Jean Dubuffet (1901-1985)
Jean Dubuffet (1901-1985)

Canotin mâche oeil

Jean Dubuffet (1901-1985)
Canotin mâche oeil
signed with initials and dated 'J.D. 67' (lower right)
acrylic on Klegecell
83 x 34 5/8 x 15¾ in. (211 x 88 x 40 cm.)
Executed in 1967.
McCrory Corporation, New York
Private collection, New York
Acquired from the above by the present owner
M. Loreau, Catalogue des travaux de Jean Dubuffet, Fascicule XXIV: Tour aux figures, amoncellements, cabinet logologique, Paris, 1973, p. 37, no. 26 (illustrated).

Lot Essay

The L'Hourloupe style, of which the present work is a masterful example, "is conceived as the figuration of a world...parallel to ours...within [which] imprecise, fugitive and ambiguous figures take shape" (J. Dubuffet, "Remarks on the Unveiling of The Group of Four Trees, New York, October 24, 1972," trans., Benita Eisler, in Late Picasso: Paintings, sculpture, drawings, prints 1953-1972, p. 35). Canotin Mâche Oeil, its single eye, a darkened menacing void, the body, lurching and swaying, a chaotic jumble of markings that seem to menace as they seduce, conforms to the artist's description: the figure compels as it checks the viewers attraction. Born into the milieu of European modernism, Dubuffet absorbed the Surrealist procedure of automatic writing, as the proliferation of cellular structures over the surface of Canotin demonstrates. An expression of reactive immediacy and physical spontaneity, the artist's hand responds to cues from the eye, what Dubuffet refers to as "hyperactivation of the visionary faculty" (Ibid., p. 35). The "mashed (or chewed) eye" of the title, literally present in the figure, is delineated by the single black strip with cross-hatched highlights, a maceration of the eye amplified through all-over "graphisms," a cellular proliferation that interlaces, links, and combines sinuous lines and flat colors. Both structuring and dissolving corporality, Dubuffet fuses traditional categories of painting, drawing, and sculpture in Canotin, a work central to Dubuffet's output and to his desire to create not sculptures per se, but "drawings which extend and expand in space" (J. Dubuffet, Ibid., p. 36).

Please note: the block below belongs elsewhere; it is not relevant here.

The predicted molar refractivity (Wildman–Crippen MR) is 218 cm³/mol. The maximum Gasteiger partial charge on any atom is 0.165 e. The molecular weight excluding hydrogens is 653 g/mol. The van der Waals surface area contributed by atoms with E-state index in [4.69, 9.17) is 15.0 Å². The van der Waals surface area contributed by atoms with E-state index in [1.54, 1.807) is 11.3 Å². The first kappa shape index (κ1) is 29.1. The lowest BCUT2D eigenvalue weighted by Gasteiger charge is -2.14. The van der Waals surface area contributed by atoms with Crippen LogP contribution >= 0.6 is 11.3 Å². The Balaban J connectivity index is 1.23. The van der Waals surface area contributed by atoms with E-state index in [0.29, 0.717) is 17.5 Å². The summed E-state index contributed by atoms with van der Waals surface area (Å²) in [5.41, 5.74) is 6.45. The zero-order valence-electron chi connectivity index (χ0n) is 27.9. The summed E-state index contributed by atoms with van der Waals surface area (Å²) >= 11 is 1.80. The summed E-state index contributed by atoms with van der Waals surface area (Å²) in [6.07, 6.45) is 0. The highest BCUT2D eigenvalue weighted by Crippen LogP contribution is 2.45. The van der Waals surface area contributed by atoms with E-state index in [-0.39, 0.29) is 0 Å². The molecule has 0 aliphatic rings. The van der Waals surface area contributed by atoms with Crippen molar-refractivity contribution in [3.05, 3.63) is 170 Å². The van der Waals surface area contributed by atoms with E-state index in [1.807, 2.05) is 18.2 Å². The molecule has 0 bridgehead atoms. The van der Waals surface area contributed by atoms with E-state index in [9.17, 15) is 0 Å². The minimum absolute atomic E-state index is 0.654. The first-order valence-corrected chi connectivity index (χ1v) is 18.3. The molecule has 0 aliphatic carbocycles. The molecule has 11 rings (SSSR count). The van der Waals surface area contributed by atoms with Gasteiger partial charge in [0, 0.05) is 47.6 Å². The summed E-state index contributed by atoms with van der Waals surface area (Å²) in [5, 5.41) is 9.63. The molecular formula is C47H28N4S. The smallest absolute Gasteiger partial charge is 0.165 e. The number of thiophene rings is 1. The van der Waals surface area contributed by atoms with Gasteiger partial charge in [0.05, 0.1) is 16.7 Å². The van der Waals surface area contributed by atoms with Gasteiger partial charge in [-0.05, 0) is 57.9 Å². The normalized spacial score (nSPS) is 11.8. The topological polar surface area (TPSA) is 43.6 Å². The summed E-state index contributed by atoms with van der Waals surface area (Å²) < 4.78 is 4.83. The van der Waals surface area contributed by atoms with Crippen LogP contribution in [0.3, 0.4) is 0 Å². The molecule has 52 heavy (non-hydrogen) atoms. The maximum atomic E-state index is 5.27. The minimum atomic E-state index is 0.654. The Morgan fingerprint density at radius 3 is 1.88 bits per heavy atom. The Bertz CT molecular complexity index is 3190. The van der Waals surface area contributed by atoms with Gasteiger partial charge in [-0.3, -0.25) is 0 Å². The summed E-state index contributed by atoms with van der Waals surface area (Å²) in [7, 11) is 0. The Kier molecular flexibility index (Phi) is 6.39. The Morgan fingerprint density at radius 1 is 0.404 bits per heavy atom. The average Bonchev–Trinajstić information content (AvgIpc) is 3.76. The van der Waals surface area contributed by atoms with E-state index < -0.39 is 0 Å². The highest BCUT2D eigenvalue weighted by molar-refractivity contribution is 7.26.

That such replenishing invention characterizes Dubuffet's series of creative break throughs, is due, in no small measure to the permeability between categories of painting and sculpture over the range of art-historical activity in the years during and after the two World Wars, where boundaries in all levels were being transgressed. A prodigious producer, the alternation in production between two-dimensional "easel-painting," reliefs, and thee-dimensional work in Dubuffet's output is staggering. A master in his own right, Dubuffet nevertheless acknowledged that artists are "never quite alone" in their artistic development (J. Dubuffet in J. Planque, "A Reminiscence," in Jean Dubuffet 1943-1963: Paintings, Sculptures, and Assemblages, exh. cat., Hirshhorn Museum and Sculpture Garden, Washington, DC, 1993, p. 39).